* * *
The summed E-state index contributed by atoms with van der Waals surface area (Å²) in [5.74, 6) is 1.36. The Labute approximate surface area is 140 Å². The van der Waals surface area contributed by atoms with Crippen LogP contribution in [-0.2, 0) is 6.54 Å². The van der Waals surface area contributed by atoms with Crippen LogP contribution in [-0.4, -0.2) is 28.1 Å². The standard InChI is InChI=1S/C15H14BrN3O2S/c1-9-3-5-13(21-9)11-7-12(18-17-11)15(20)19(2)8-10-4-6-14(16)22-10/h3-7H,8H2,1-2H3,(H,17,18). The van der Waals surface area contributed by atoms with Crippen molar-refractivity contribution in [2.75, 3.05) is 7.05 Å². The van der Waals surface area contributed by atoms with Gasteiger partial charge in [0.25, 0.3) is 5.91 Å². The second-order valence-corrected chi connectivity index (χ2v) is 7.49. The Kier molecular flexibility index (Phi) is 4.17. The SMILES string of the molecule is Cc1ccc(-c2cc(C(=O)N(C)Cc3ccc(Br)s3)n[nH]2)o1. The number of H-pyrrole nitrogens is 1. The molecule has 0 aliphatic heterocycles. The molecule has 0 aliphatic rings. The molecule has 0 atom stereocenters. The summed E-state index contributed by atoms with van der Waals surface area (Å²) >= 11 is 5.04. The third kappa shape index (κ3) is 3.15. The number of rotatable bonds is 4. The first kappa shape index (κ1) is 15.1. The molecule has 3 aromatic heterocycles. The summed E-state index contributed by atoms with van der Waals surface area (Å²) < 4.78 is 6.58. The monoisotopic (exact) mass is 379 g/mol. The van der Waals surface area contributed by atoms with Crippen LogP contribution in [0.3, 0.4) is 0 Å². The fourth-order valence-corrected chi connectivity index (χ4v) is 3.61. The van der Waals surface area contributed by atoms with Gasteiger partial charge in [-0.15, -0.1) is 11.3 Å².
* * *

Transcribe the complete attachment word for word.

The summed E-state index contributed by atoms with van der Waals surface area (Å²) in [5.74, 6) is 1.36. The Labute approximate surface area is 140 Å². The van der Waals surface area contributed by atoms with Crippen LogP contribution in [-0.2, 0) is 6.54 Å². The van der Waals surface area contributed by atoms with Crippen LogP contribution in [-0.4, -0.2) is 28.1 Å². The standard InChI is InChI=1S/C15H14BrN3O2S/c1-9-3-5-13(21-9)11-7-12(18-17-11)15(20)19(2)8-10-4-6-14(16)22-10/h3-7H,8H2,1-2H3,(H,17,18). The van der Waals surface area contributed by atoms with Crippen molar-refractivity contribution in [2.75, 3.05) is 7.05 Å². The van der Waals surface area contributed by atoms with Gasteiger partial charge in [0.25, 0.3) is 5.91 Å². The second-order valence-corrected chi connectivity index (χ2v) is 7.49. The Kier molecular flexibility index (Phi) is 4.17. The SMILES string of the molecule is Cc1ccc(-c2cc(C(=O)N(C)Cc3ccc(Br)s3)n[nH]2)o1. The number of H-pyrrole nitrogens is 1. The molecule has 0 aliphatic heterocycles. The molecule has 0 aliphatic rings. The molecule has 0 atom stereocenters. The summed E-state index contributed by atoms with van der Waals surface area (Å²) >= 11 is 5.04. The third kappa shape index (κ3) is 3.15. The number of rotatable bonds is 4. The first kappa shape index (κ1) is 15.1. The molecule has 3 aromatic heterocycles. The summed E-state index contributed by atoms with van der Waals surface area (Å²) < 4.78 is 6.58. The monoisotopic (exact) mass is 379 g/mol. The van der Waals surface area contributed by atoms with Crippen LogP contribution in [0.3, 0.4) is 0 Å². The fourth-order valence-corrected chi connectivity index (χ4v) is 3.61. The van der Waals surface area contributed by atoms with Gasteiger partial charge in [-0.15, -0.1) is 11.3 Å².